Regulation

New York State Of (Cybersecurity) Mind

New cyber-rules are taking effect in New York state, with wide-ranging impact for financial services players near and far.  Brexit gets down to business on data protection, and Down Under, underworld activities are raking in the (digital) dollars.

As the Sinatra tune goes (a bit paraphrased) … New York: If you can make it there in cybersecurity, you can make it anywhere.

The financial services industry is girding for the new regulations by the New York State Department of Financial Services (DFS), which take effect as of Aug. 28, which is, of course, today.

Yes, the rules apply to a single state, but as some sources, including New York Law Journal, report, the regulations could have a global impact. The entities covered extend across money transmitters, mortgage firms, health insurers and, of course, banks.

Statewide Rules, Global Impact?

As the Journal notes, the fact that a global industry is being regulated within a state has significant implications beyond New York’s borders. Financial services companies located within New York are covered by what is known as Part 500, but then again, so are the third-party service providers scattered across the globe that work with those New York-based entities. Simply put, each third-party provider must adhere to “minimum security practices” to be put in place over a two-year implementation period.

The financial firms themselves must report cybersecurity events (including breaches) to the DFS within 72 hours if there is a determination that there is any material harm to operations that have occurred or have a “reasonable likelihood” of occurring. That can include even unsuccessful attempts by hackers to access data. In addition, firms must also appoint chief information security officers who would oversee the cybersecurity programs and efforts.

Data Protection in the U.K., Bitcoin Scrutiny Down Under 

Data protection has been on the collective minds of regulators outside the United States, too. Across the pond, as The Financial Times reports, the United Kingdom, with Brexit looming, is seeking a “bespoke deal” on data protection.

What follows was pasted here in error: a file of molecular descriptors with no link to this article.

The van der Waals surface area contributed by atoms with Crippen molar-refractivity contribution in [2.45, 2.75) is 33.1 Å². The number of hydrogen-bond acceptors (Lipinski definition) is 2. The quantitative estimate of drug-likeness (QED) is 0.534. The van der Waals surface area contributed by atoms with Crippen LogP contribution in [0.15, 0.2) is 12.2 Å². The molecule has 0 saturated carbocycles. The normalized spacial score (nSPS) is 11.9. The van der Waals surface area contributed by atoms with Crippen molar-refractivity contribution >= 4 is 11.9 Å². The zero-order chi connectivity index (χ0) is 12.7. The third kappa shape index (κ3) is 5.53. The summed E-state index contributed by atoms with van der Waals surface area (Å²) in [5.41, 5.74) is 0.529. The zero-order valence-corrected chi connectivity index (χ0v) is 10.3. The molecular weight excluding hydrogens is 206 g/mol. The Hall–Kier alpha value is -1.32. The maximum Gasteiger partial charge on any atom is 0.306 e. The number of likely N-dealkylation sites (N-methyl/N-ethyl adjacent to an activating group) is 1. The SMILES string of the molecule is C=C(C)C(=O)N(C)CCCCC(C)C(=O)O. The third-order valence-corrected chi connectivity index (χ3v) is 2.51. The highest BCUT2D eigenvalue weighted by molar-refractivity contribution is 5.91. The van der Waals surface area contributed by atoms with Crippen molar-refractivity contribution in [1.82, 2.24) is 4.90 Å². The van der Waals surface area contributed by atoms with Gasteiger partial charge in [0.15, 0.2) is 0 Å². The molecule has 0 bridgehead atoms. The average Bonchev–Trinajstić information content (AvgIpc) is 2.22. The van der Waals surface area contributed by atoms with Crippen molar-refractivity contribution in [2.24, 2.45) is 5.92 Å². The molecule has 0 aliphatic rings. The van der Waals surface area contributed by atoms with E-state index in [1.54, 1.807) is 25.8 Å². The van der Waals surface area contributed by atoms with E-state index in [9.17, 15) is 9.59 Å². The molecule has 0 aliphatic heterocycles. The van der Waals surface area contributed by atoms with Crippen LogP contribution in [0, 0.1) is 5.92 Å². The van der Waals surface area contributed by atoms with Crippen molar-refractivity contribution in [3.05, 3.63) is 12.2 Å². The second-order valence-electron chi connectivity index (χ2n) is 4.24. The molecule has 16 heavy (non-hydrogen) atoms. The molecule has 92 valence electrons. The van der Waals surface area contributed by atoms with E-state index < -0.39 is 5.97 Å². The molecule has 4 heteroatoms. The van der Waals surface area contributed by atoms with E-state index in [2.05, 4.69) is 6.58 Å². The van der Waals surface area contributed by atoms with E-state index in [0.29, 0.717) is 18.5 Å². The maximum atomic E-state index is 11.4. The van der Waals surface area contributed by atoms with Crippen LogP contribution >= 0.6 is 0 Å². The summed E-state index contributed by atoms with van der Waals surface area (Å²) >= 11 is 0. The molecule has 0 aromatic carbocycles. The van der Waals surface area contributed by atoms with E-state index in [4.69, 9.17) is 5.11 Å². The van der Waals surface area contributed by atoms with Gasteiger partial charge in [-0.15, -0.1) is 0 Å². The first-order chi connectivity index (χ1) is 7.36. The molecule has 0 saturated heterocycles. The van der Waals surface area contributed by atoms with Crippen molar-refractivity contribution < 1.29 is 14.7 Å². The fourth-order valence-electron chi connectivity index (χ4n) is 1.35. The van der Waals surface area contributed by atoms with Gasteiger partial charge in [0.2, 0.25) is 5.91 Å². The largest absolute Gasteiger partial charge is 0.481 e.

U.K. ministers want what is termed an “early mutual recognition” of data protection efforts on both sides of the equation — the European Union (EU) itself and the U.K., post exit from that union. The FT notes that ministers also want the Information Commissioner’s Office, which oversees data protection efforts in the U.K., to have continuity in working with European watchdogs.

As has been reported before, new general laws will take effect in May of 2018 that span Europe and will govern how information is gathered, stored and distributed.  Government agencies and private business, through “early mutual recognition,” will have to state how they are using data and also will have to, in some cases, gain consent from their end users.

Elsewhere in regulation, and also outside the United States, focus is tightening on cryptocurrencies. Australia is gearing up to boost anti-money laundering efforts and wants to regulate cryptocurrencies, including bitcoin. The FT also noted this past week that under proposed reform being brought before lawmakers, digital currency operations, such as exchanges, would fall under the regulatory purview of AUSTRAC, the agency that investigates and battles financial crime.

The move comes in the wake of news of alleged financial misdoings at Commonwealth Bank of Australia (CBA). Money laundering activities at CBA, as it is known, occurred amid tens of thousands of breaches of laws already in place to combat terrorism financing and other criminal activities. AUSTRAC, in turn, brought about a civil legal action against CBA. The alarm had been sounded, as Australia said that digital currencies helped organized crime reap some riches in that country. As estimated by the Australian Criminal Intelligence Commission, digital currencies and digital banking have contributed to as much as $28 billion of criminal activity. As a result, bitcoin and its peer digital currencies may need more oversight.

China and Clearing House Efforts

Beyond digital currencies, what about digital payments using traditional currencies? Forbes reports that in one huge market for paying in bits and bytes — that would be China — more oversight may be in the offing. Mobile payments through companies such as Ant Financial and Tencent have made it so that 40 percent of the population in China carries less than the equivalent of $15 in hard currency via pocket or purse or wallet. The Chinese central bank said earlier this month that mobile payments firms must funnel payments through a new clearance house by the middle of next year. The China Nets Union Clearing Corp. has the central bank itself as majority shareholder at 35 percent, and Ant Financial and Tencent each at 10 percent.

Also in China, regulators have said they have made inroads tied to their continued efforts in reigning in the nation’s “shadow” banking sector. The Prudential Regulation Bureau said late this month that it had achieved the initial targets set down in battling unregulated lending, with new rules in place touching upon online lenders and asset management firms, as had been reported by The New York Times.

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